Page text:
I think 15 years' imprisonment is a pretty good prediction for what Rajaratnam is likely to get. In my view, the 10 years given to Zvi Goffer serves as a kind of floor and the roughly 20 years urged by prosecutors serves as a kind of ceiling. I would not be surprised if the sentence ends up a little higher or a little lower than 15, perhaps in part to avoid the impression that the outcome here was just a split-the-difference choice between these poles.
Some related recent posts:
- You make the (sentencing) call: does insider trading merit decades in prison?
- What insider trading sentence for Raj Rajaratnam would avoid "unwarranted" disparity?
- Brother of Raj Rajaratnam asks friends to write letters to judge urging leniency
- Sentencing debate joined for Raj Rajaratnam in high-profile insider trading case
- Lawyers spar in briefing before Rajaratnam's sentencing for insider trading
- Interesting battle over guidelines and "gain" in Rajaratnam pre-sentencing hearing
UPDATE: Rajaratnam got "only" 11 years, as reported in this new post.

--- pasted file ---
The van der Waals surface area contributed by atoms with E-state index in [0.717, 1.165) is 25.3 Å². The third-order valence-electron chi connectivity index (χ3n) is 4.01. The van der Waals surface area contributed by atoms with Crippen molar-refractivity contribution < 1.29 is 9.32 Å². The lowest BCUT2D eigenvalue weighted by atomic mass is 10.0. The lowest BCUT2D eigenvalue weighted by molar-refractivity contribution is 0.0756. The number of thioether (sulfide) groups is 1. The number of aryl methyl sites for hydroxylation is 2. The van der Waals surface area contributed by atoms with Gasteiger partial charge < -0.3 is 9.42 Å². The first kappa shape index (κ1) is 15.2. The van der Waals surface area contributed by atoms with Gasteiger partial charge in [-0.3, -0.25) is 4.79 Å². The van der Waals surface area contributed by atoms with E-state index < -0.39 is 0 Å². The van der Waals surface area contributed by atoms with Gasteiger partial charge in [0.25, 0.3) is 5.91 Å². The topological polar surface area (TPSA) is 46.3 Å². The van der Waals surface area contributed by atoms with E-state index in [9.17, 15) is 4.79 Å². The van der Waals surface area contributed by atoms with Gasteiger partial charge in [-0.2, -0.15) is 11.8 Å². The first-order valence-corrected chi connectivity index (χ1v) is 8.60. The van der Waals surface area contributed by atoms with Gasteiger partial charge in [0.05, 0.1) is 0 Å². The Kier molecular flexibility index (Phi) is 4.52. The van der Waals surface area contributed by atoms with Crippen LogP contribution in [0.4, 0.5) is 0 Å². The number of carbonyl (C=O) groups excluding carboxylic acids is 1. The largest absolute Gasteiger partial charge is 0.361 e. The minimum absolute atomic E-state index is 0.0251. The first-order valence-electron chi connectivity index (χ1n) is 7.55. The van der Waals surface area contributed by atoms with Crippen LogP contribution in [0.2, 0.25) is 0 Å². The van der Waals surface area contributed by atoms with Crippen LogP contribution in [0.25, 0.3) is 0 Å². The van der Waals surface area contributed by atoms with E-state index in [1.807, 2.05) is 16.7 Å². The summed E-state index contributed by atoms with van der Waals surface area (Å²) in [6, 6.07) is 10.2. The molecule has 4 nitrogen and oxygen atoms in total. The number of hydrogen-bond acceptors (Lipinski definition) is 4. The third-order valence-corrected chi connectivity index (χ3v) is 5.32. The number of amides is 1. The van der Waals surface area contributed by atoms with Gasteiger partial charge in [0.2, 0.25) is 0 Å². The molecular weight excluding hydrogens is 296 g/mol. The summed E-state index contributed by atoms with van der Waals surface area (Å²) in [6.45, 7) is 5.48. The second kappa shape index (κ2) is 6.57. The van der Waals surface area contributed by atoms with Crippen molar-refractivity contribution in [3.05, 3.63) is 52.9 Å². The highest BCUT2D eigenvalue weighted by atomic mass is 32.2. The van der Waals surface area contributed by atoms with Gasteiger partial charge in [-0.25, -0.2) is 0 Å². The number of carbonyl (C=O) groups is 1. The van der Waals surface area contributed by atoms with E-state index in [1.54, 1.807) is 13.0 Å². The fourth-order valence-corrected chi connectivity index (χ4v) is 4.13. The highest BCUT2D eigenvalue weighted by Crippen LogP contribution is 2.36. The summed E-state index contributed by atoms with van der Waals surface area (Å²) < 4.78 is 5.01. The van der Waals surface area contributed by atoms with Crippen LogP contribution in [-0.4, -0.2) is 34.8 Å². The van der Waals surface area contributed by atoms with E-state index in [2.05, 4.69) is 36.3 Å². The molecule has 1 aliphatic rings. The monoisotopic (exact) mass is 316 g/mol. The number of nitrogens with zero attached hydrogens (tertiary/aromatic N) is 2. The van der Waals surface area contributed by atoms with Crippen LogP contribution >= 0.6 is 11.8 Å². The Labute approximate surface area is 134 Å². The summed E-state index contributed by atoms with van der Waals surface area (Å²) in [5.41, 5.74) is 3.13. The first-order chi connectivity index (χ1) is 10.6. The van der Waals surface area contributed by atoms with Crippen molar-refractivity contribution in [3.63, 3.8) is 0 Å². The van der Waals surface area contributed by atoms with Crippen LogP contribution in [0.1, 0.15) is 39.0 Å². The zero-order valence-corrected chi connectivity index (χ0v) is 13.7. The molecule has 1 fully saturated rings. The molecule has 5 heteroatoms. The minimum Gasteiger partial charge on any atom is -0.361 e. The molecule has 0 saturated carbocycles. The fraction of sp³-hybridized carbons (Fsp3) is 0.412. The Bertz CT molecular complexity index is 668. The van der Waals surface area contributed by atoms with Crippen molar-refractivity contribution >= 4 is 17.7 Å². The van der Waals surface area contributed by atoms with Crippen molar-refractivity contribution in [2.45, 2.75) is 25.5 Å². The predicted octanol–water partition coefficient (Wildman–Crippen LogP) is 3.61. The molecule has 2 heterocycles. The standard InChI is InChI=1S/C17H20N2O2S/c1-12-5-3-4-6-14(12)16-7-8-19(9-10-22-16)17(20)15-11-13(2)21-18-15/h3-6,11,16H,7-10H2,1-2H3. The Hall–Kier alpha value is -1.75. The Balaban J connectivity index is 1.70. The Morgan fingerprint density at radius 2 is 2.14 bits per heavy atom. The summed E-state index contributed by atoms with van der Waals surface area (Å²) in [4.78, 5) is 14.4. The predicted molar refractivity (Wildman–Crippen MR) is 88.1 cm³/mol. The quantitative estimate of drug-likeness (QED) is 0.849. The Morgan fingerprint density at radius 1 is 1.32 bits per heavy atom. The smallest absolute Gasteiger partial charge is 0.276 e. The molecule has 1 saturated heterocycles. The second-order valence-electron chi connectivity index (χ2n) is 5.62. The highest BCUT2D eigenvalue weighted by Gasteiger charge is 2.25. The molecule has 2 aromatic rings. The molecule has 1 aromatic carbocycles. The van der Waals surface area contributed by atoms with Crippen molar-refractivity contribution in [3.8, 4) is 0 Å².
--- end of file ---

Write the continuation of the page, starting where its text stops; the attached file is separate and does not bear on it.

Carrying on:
October 13, 2011 at 10:13 AM | Permalink
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"'It’s always a matter of discretion or gut feeling.'"
And that's exactly why we need mandatory guidelines. Neither the defendant nor the government should be at the mercy of "gut feeling." The WHOLE PURPOSE OF LAW is to replace gut feeling with considered rules.
There is, of course, a place where gut feeling holds sway. The jungle.
Posted by: Bill Otis | Oct 13, 2011 11:08:55 AM
11 years for Raj Rajaratnam for $7-50 million in gains/losses
10 years for Zvi Goffer
5 years for Eric Butler of Credit Suisse for a $1.1 billion fraud.
Does this make sense to anyone?
We need mandatory minimums of at least 10-20 years for frauds over a certain dollar amount, say $10 million.
Posted by: Michael | Oct 13, 2011 11:41:51 AM
Yes. Because man-mins have worked so exceedingly well in other sentencing contexts.
There was a time when "gut feelings" were all the rage as the basis for decision-making. And less than ten years ago, even. But I'm sure you were highly critical of Dubya's basis for decision-making too, so I'll refrain from throwing charges of hypocrisy in your direction...
Posted by: ALB | Oct 14, 2011 9:15:33 AM